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Chmekas

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  1. Hello guys, we have well-maintained Savage Firemixer 14 to sell. We did not quite use so its in very good condition. We make bean to bar chocolate so this machine not really fits with our type of production but it could be perfect fit with yours. We paid $13.000 and I sell for $3000(2800eur) EXW Lithuania. Its a bargain for sure for what you get. The shipping should be $100-600 anywhere in the world, we can prepare and ship it anywhere (it fits on pallet). https://www.savagebros.com/p.1/firemixer-14-table-top-automatic-electric-cooker-mixer-with-plc-touch-screen-control.aspx connect with me here or domantas@chocolatenaive.com
  2. Sebastian, thank you for the detailed explanation - it is very valuable to understand the caramelization process used in the bigger manufacturing. So in this case the mill powder producer is pre-creating the caramelization for the chocolate manufacturer, is that correct? Due to our capacities we can only move 'create our own caramelization' direction only. So I am starting to investigate a little bit. You are totally right about the moisture - so that is why I started a discussion in the first place: is it possible to create rich caramel flavor while keeping the very low moisture level.
  3. Dears, I am about to start experimenting on combining caramel and chocolate for our new product. I was wondering if somebody had experience with creating shelf stable caramel with a deep flavor? Should we go 'dry method' direction? Does it have enough deepness when all the richness of dairy is abscent? If we exclude dairy, what we have is caramelized sugar only.. Do you think that the addition of clarified butter/butteroil/ghee could make a difference or it won't work because of the abscent proteins? Valhrona has a milk chocolate 'Caramelia', with the following ingredients : sugar, cocoa butter, caramel (skimmed milk, whey, sugar, butter, flavoring), whole milk powder, cocoa beans, emulsifier (soya lecithin). I wonder how they did it shelf stable..? Maybe it's milk product powders they use? Would be grateful for any insights!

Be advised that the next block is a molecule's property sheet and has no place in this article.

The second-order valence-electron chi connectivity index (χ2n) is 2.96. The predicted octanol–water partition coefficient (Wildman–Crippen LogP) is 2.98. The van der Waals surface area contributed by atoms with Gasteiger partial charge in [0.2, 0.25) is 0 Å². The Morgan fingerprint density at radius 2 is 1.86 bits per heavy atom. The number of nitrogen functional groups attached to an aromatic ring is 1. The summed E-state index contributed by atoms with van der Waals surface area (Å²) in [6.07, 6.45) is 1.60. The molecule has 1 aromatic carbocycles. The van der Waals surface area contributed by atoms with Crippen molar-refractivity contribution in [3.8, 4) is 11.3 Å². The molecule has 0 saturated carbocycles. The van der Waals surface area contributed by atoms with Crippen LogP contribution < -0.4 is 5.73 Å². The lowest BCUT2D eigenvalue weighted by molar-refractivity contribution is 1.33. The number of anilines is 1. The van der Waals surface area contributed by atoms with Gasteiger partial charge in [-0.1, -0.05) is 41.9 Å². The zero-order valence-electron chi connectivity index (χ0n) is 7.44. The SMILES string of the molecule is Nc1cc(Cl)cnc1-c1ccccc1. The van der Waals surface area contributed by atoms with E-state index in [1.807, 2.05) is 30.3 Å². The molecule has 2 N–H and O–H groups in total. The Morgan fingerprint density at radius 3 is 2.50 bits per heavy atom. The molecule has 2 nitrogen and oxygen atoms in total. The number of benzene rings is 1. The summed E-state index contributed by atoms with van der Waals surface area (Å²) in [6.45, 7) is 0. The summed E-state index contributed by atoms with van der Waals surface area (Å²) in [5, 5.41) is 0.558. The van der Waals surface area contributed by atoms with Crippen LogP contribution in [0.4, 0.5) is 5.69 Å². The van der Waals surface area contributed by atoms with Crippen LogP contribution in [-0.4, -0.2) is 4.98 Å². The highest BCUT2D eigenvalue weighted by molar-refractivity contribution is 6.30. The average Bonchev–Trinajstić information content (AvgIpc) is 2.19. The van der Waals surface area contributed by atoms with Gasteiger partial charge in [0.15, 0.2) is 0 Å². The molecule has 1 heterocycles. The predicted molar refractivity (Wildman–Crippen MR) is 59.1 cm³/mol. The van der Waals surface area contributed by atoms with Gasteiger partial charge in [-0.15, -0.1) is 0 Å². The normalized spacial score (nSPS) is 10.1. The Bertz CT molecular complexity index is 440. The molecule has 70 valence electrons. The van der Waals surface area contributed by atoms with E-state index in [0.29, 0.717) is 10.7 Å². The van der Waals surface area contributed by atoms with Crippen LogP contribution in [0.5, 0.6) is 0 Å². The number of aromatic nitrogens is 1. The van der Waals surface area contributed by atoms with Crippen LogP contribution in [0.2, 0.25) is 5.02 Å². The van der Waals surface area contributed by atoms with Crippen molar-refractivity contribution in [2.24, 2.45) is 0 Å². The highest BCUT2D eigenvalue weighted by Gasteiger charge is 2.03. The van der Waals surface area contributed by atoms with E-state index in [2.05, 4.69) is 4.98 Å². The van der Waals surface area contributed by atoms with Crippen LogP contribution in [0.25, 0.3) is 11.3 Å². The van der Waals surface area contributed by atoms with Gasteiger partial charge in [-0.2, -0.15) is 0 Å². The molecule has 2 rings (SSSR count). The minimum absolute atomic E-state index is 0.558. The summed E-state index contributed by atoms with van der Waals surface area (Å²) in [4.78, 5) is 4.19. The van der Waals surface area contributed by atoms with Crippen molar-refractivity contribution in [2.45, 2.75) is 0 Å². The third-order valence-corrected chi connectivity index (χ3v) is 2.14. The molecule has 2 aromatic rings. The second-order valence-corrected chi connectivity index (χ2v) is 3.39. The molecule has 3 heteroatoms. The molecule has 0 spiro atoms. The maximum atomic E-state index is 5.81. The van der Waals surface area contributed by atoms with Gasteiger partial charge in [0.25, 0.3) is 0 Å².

4. Hello dears, anybody participated or organized chocolate degustation / workshop / ceremony? We are invited to organize the degustation for 200+ people next Thursday and it got me thinking about creating the event with nice context. We are thinking to do chocolate pairings with alco / cheese. We are also thinking about making aztec or french style hot chocolate w/without spices as well as chocolate fountain. It would be perfect to involve the people into this ceremony but how to make it properly and without big mess all around the table? Any good tips / ideas on chocolate workshops? Truffle making? Dragee making? What to avoid? Any ideas welcome. Biggest thanks in advance!
  5. thanks for the input. when you say do it with coffee and nuts you mean combining them in some way? Or mixing? How would you apply the caramelized sugar or gum arabic onto the beans if the beans are pre-roasted. Heat the "sealing" material separately and then apply onto the cold spinning beans? I mean if you heat the spinning drum of the panning machine the beans would be double roasted (which is what I want to avoid). D.
  6. Dears, I would like to ask if somebody had some sort of experience in covering coffee beans with chocolate? I got this order by the important client that I have and it got me thinking. I have experience with nut dragee.. but coffee? Do you cover them in chocolate and thats it? Or maybe it is wise to pre-cover them with something.. butter, cocoa butter? Dark or milk choc? Or maybe some good spices to mix in as well? I use decobassina. Greetings, Domantas
  7. Roboqbo looks like a bad boy, I am sure I would like to put my hands on this machine. Will try to find out more details and pricing. And us are based in Europe as well. Thank you!
  8. Thank you for the answers! I wonder what was the issue with the smaller firemixer unit.? It just happen that I am willing to spend up to $ 10k for a tool that could be useful in the production line and be multifunctional. What would be your pick, friends? D.
  9. Hello Dears, it's been a while since I'm a constant reader of eGullet and it has always been an amazing source of important info and fun of course! I start a small chocolate production company, we'll do it from the cacao bean. We are going to make true ice cream in summer. I recently moved to the farm, where we source our own dairy and grow herbs. I would like to do some confectionery stuff as well, like caramels, meringues, brittle, toffee, candies and similar. As we are going that many products and then there is a problem of controlling every production stage, I started to research for a small scale lab size machinery for confectionery to make my life little easier. I came up with this guy: Firemixer Does anybody have experience with the machine? Is it any good or just a waste of money? What would you do if you where in my shoes? Are these types of machines make the life easier or the opposite? Are there any good small scale machines that you have used or saw being used? bw, Domantas
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